This is complicated even further by the question of laws like the Affordable Care Act, which unsurprisingly is the context of much of my labor, with regards to mandated employee benefits. Many companies that do not wish to pay health insurance for their employees have a strong motivation to keep their employees working under certain thresholds in order to avoid having to pay their health insurance coverage. Still other companies that want to keep their employees in #TeamFT but not #TeamOT are motivated to engage in sometimes aggressive desk sharing arrangements or schedules like 4-10 or 5-7+1-5 in order to maximize the amount of employees that can work within a given square footage of office space. This sort of logistical planning can be particularly intense, with high stakes, given the cost of employees and the opportunity cost of lost revenues from inefficient staffing. Personally, I am glad that this job is not mine, but it is a job that needs to be done and done well for many companies.
I remember when I first found out about #TeamOT, as an eighteen year old recent high school graduate, working as a summer temp employee at various offices to earn money before going off to college. Being the sort of person who was quite willing to work for extra money, and rather irritated at the fact that I had to wait so long for the family carpool to show up after work, I was informed by my supervisor while I was working at PMI the true nature of the costs of #TeamOT for the company I was working for. To my shock, I saw that there was a substantial per hour premium attached to my own wage, and that while overtime meant time and a half wages for me, it also meant time and a half increased payments for the temporary agency, and this was a price the company I worked for was unwilling to pay, and understandably so, as I was a data entry employee typing home applications into a database so that various fees could be collected for those who were trying to borrow more than 80% of the principal for their homes. This was big business where I grew up, after all, money that was not meant to be shared with a clever but fairly near-sighted young man trying to find a good team to be on. The more things change, the more they stay the same.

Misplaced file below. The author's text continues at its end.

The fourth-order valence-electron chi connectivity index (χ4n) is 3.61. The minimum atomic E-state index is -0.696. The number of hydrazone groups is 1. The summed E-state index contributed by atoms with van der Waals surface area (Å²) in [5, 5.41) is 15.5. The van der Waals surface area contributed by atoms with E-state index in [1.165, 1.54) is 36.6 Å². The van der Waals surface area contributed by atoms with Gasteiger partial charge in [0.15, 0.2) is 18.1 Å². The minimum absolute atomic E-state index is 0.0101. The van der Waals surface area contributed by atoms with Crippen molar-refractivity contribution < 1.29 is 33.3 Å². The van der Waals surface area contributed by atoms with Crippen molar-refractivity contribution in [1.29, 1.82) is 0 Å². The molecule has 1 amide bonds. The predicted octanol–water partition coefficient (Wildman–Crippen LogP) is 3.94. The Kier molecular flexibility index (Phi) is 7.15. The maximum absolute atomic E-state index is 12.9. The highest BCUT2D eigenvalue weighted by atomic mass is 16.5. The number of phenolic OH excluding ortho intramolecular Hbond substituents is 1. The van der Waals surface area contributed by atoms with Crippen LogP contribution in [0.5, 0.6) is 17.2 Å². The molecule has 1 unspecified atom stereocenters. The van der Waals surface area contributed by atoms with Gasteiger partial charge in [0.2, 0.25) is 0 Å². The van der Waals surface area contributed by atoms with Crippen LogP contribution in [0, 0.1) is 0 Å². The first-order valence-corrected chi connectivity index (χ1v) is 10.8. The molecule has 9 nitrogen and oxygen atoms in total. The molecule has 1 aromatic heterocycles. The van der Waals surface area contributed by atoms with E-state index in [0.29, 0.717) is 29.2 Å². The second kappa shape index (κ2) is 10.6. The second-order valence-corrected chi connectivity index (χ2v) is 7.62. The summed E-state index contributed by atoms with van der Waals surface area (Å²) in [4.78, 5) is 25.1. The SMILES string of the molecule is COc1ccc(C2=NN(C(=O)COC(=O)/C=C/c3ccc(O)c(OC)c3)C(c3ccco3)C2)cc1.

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 The subject of love triangles, and more complicated polygons, is a particularly oppressive subject for me personally. See, for example: